How an augmented reality tourist guide tried to break my balls
... and displayed the results for everyone to see
Something for the Weekend, Sir? Tech-enhanced tourism can be tough on your testicles.
An hour ago I was striding along hallowed corridors once paced by 14th century popes. Now I am hobbling across the halls like a medieval court chimpanzee. And it's all because a tourist guide decided to get a little too interactive with my nuts. More on that later.
This brief post-holiday holiday has not been a smooth ride in terms of app enablement. I knew things were going to fall apart quickly when I inexplicably threw caution to the wind and purchased some train tickets online, to avoid having to queue up at a station ticket office.
Well, it always works back home. Why shouldn't it in France – better in fact? After all, unlike Britain, French railways are run by a single inept company rather than a whole circus of incompetent clowns. What I hadn't counted on, however, is that the SNCF's ticket sales team is not on speaking terms with its ticket issuing team. While the former has embraced the app revolution with a kiss on both cheeks, the latter hasn't quite got around to developing an app that works.
So having completed my purchase, I receive an email telling me the tickets are available in the SNCF app. Except they're not. I return to the website to hunt for some suggestions and am delighted to see there is a customer services hobgoblin inviting me into a live chat box.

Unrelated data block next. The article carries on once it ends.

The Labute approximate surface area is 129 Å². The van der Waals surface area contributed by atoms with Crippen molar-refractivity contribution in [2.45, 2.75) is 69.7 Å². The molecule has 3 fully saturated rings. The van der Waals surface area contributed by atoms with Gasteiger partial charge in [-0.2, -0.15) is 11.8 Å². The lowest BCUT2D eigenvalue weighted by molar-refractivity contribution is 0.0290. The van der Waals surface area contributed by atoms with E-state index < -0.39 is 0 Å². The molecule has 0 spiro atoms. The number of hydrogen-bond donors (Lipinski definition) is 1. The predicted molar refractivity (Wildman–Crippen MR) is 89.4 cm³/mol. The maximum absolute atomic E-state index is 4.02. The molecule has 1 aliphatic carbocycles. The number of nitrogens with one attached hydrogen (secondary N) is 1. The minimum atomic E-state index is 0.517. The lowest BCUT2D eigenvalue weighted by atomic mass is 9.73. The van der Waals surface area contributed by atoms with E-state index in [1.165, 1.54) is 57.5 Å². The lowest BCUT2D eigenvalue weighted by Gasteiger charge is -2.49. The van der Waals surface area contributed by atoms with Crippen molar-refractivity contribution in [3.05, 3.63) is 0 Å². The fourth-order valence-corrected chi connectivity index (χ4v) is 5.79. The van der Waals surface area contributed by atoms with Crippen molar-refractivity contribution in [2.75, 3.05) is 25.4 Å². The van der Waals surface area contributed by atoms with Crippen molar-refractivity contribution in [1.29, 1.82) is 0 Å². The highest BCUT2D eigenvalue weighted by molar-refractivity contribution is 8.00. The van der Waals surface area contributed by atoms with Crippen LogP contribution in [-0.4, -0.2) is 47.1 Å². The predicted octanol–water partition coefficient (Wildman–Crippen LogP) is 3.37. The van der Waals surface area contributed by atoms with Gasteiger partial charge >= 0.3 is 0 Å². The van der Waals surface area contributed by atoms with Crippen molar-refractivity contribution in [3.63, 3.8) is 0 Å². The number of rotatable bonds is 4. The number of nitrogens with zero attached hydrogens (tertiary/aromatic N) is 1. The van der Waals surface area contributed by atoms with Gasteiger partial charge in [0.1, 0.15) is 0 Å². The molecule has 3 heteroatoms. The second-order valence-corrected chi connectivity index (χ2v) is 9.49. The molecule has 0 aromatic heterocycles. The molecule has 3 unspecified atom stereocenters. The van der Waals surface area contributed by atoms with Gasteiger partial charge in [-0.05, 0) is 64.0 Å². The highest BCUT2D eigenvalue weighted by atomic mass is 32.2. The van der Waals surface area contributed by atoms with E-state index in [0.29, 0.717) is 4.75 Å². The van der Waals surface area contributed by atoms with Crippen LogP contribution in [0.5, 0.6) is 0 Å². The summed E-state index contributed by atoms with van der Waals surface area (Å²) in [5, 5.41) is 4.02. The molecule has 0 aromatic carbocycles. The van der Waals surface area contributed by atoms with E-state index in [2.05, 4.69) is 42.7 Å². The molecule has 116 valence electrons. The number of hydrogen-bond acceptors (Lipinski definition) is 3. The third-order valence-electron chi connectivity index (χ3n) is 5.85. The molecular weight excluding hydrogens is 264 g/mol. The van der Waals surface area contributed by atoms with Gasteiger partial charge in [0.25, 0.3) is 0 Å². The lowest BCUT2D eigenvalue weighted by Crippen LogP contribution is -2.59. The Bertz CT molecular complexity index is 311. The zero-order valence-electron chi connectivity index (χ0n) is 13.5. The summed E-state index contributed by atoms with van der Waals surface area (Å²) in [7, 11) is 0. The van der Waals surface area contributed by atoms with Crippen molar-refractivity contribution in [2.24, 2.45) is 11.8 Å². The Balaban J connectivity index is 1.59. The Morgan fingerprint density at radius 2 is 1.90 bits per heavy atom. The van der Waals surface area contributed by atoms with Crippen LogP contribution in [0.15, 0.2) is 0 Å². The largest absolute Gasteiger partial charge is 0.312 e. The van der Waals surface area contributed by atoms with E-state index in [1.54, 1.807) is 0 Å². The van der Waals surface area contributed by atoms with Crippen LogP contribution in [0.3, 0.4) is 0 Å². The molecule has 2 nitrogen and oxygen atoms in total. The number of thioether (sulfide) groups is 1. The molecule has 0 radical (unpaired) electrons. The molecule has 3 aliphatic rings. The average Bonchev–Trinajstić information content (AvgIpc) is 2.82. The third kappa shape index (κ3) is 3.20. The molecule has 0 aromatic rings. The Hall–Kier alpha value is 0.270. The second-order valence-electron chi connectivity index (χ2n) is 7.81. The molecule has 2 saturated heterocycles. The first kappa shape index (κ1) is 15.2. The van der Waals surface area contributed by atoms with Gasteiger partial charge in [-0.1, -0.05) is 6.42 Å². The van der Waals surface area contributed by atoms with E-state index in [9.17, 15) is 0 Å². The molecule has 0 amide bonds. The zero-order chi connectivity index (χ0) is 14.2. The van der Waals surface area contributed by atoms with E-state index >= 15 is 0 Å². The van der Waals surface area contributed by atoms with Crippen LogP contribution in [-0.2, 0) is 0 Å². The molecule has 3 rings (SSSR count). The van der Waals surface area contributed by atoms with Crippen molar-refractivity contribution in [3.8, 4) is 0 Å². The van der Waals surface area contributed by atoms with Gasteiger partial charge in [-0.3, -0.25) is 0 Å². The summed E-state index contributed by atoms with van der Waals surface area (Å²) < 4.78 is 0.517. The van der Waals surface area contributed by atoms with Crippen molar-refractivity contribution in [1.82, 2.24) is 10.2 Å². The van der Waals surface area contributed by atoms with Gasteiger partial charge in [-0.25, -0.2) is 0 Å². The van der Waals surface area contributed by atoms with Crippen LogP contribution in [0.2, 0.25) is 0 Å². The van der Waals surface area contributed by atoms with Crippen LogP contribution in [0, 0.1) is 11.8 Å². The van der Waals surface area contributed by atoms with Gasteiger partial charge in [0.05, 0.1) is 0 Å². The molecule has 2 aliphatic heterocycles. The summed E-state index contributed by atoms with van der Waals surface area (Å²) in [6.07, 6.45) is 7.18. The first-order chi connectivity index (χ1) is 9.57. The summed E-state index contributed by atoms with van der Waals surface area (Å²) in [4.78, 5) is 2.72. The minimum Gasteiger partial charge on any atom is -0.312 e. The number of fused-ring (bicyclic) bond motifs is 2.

A quarter of an hour later, having exhausted all avenues of help directed from the chat box, I still haven't persuaded the SNCF app to load my tickets. The hobgoblin types: "I'm sorry, I do not know why your tickets are not appearing and have no further suggestions. Goodbye."
Great, SNCF has stiffed me for €50. Thanks, you bunch of arses.
Then a mad thought popped into my head. Regular readers know that I work a little in app development and it remains standard, if nonsensical, industry practice to develop for iOS as a priority and then deal with other platforms as an afterthought. What if the Android version of the SNCF app that's on my Huawei smartphone had been, as they say in France, fini à la pisse?
I install the iOS version of the app on my iPad, sign into my SNCF account and sure enough, there are my tickets. Thanks again, you arses. Now I have to add my iPad to the other junk in my shoulder bag simply so I have my train tickets to hand.
On the train, the ticket inspector has trouble scanning the QR codes and tells me I'm using the wrong app. Apparently, SNCF have two ticketing apps that er… do the same thing. He then fiddles with his own phone to show me the app I should be using. It is the one I am using.
Not to be deterred, he then tells me I paid too much for my tickets. That's right, SNCF didn't overcharge me, oh no: I "paid too much". I can't help it, I'm just generous by nature. Can I get a refund? "Non." He gives a gallic shrug and wanders off. Perhaps I should be grateful he didn't fine me for allowing his SNCF colleagues to rip me off. Merci, les culs.
This is where my testicles come into the picture – quite literally, as you will soon see for yourself.
Upon entering the Palais des Papes in Avignon, Mme Le Dabbs and I are each presented with an interactive map and audio-visual guide for the attraction. Normally, Mme Le Dabbs and I turn down the offer of audio guides at tourist sites because they always go wonky on us – crackle, cut out, play the wrong track, lose battery power, expire completely and so on. Once, I had an audio guide that spontaneously rebooted itself mid-playback and began speaking to me in Italian. At best, they are a waste of time; at worst, a distraction.